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  • I cannot seem to get me head around GTD

    Hi, I have read David's first book cover to cover four times, set aside time and cleaned out the files, and the mind. I am now the proud owner of a clean desk, nice files, that I can find, and a set of project files, and a list of Next actions.

    I am on a paper based version of GTD, and follow the @contexts set out by David, as a starting point. My problem is that a next action may or may not relate to a project.

    For instance, emailing someone with information maybe part of a larger project. Once I have emailed that person, I put them on the @waiting for a response, and a note in my calendar to contact them if I haven't heard by an arbitrary date. My brain will not let it go, as there are other actions for that project that I need to undertake. So I add three or four or five next actions for that project, and before long, I am organising lists of NA's and project and spending more time trying to determine where an NA starts and a project finsihes.

    On top of that are the one off NA's that are not project related, simply tasks to be done, such as call Brother about airshow tickets. Any assistance gratefully accepted as I appear to have lost the fundamental idea of GTD. I am sure the potential is there but I seem to have lost it somewhere

  • #2
    Re: I cannot seem to get me head around GTD

    Originally posted by lost in GTD
    Hi, I have read David's first book cover to cover four times, set aside time and cleaned out the files, and the mind. I am now the proud owner of a clean desk, nice files, that I can find, and a set of project files, and a list of Next actions.

    I am on a paper based version of GTD, and follow the @contexts set out by David, as a starting point. My problem is that a next action may or may not relate to a project.

    For instance, emailing someone with information maybe part of a larger project. Once I have emailed that person, I put them on the @waiting for a response, and a note in my calendar to contact them if I haven't heard by an arbitrary date. My brain will not let it go, as there are other actions for that project that I need to undertake. So I add three or four or five next actions for that project, and before long, I am organising lists of NA's and project and spending more time trying to determine where an NA starts and a project finsihes.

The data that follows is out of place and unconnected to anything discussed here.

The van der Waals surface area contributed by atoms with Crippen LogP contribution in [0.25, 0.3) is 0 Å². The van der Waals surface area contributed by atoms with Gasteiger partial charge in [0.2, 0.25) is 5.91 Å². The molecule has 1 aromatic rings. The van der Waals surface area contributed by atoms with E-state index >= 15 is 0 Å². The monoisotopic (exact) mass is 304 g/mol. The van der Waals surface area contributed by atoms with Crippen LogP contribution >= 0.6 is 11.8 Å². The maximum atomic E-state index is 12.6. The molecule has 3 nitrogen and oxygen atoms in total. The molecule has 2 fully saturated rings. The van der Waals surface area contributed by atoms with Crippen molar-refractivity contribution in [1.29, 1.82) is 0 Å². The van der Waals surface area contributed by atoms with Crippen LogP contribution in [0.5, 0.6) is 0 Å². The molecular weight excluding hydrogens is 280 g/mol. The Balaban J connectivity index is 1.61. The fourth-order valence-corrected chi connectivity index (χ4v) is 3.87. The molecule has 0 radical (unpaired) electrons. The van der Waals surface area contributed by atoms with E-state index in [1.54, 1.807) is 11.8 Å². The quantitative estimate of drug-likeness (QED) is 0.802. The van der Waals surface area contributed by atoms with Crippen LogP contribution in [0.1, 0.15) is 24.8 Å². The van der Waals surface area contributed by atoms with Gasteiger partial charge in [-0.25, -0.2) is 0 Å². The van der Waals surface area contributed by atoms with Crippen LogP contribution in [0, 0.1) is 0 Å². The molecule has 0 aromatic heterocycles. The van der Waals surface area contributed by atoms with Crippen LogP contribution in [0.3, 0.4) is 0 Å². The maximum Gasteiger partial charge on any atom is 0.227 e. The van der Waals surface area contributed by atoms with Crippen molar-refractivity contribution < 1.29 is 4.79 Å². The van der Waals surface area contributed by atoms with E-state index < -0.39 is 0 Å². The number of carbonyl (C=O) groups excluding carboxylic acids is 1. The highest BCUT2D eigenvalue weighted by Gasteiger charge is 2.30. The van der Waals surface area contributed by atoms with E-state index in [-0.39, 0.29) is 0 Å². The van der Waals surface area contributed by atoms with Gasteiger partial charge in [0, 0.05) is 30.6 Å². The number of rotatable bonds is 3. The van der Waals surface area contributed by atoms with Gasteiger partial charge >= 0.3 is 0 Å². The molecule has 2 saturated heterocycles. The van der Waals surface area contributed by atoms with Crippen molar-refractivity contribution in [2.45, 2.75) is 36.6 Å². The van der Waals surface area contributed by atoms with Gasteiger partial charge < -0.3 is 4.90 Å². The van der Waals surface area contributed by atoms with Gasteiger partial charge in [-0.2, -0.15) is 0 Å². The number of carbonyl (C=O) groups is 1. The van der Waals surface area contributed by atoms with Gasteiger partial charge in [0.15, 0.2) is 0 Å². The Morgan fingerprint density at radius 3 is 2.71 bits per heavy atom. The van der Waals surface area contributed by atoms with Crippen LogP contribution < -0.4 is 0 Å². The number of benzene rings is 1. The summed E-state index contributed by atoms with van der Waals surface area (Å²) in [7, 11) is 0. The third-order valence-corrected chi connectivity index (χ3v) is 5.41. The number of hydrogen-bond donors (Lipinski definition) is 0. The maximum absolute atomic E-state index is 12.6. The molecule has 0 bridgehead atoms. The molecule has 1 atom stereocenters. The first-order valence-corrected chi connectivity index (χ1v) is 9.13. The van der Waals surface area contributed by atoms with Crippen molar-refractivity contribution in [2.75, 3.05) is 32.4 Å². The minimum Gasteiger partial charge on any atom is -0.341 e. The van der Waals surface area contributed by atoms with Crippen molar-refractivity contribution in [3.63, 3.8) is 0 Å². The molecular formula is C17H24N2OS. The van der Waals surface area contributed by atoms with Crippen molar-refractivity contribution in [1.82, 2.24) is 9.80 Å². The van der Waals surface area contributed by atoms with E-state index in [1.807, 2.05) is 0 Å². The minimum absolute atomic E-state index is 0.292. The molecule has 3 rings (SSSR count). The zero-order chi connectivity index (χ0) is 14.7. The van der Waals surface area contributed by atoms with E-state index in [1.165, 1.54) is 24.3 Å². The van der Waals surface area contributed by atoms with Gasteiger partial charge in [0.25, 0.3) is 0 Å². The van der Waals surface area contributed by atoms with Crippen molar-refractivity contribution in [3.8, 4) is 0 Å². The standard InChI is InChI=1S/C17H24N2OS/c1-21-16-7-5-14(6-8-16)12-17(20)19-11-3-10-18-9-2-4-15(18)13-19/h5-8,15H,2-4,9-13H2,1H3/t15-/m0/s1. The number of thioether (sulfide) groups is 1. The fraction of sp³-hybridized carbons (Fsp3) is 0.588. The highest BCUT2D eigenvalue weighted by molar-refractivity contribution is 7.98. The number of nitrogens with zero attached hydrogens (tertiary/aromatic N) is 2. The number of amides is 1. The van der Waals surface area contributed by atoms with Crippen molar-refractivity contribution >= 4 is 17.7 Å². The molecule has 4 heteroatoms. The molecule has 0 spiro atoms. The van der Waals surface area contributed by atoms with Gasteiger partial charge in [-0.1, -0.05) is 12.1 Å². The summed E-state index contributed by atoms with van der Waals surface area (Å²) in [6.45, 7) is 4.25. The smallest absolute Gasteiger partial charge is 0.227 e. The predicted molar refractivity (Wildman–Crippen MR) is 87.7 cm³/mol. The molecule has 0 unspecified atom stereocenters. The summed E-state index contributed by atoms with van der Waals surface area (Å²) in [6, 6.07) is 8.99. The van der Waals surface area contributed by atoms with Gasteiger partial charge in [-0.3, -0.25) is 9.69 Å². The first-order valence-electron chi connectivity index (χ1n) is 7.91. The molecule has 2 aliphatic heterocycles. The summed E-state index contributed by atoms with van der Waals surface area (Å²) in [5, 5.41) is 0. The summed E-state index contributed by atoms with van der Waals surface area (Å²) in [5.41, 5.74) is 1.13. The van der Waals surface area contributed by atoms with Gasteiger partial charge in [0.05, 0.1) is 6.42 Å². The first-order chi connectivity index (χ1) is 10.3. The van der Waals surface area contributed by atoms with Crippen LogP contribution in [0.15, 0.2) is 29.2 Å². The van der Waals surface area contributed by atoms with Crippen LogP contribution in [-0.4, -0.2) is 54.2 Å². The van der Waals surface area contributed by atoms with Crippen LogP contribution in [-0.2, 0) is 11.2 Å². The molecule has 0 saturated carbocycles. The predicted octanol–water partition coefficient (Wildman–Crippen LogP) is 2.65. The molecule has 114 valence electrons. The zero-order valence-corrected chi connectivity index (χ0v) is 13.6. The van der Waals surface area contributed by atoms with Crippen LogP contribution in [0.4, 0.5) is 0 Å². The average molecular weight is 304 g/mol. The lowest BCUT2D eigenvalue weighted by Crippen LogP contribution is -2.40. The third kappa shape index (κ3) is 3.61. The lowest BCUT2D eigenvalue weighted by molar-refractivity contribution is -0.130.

A Next Action is a task that is immediately doable. A project is anything that requires more than one action to complete. This means that projects in the GTD sense are generally much smaller than Projects in the project management sense.

    In this particular case, my answer would be to first, jot down all the related actions for the project. Get them out of my head. Then, any actions that are immediately doable go on the Next Action list, sorted by context. Any that need for something else to happen first go in with the project support materials. I would use a dated To Do item, not my calendar, to remind me to followup on the email, but that's just the way my system works.

    Originally posted by lost in GTD
    On top of that are the one off NA's that are not project related, simply tasks to be done, such as call Brother about airshow tickets. Any assistance gratefully accepted as I appear to have lost the fundamental idea of GTD. I am sure the potential is there but I seem to have lost it somewhere
    If it truly is a project-free action, then it simply goes on the NA list for the appropriate context. (Actually, calling about airshow tickets is probably a less than 2 minute task. Why don't you just Get It Done instead of writing it down? But if you can't, say if it's midnight when you think of it, then it goes on the NA list.) However, remember that GTD projects are very small. You might have a "Go to Airshow" project that includes tasks like "call about tickets," "buy film," "pack picnic lunch," etc.

    Does this help?

    Katherine

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    • #3
      Well, I work electronically and I've started using the Outlook Add-in to manage projects but my old setup might work for you.

      I manage my projects by turning my project list into a Hierarchical outline broken down in subprojects and/or next actions (depending on how large the project is). When I'm reviewing projects and I've identified a new moving part or I've decided that the project has gone stale or for whatever reason I want to get a new next action going I use a macro on my computer.

      The macro will put a dash (-) in front of the item, copy it to the clipboard, launch my destop software and paste the item in as a task. At that point I can tweak the details of the task (choose context, set due date, etc).

      Notice that both the project list and the task have the dash in front of them. This lets me know when I'm looking at a task that it is part of a larger project. The dash in front of the item in outline tells me that I have started to move on this piece of the project, that it's "in the system".

      Some people like to use a 3-letter code for each project that you can preface or append to your task. I like the dash since it allows me to fully automate the macro and truthfully I've found that as long as I don't give my project items really cryptic names (i.e. put a little thought into making the name descriptive) that it's pretty easy to remember what tasks go with what projects.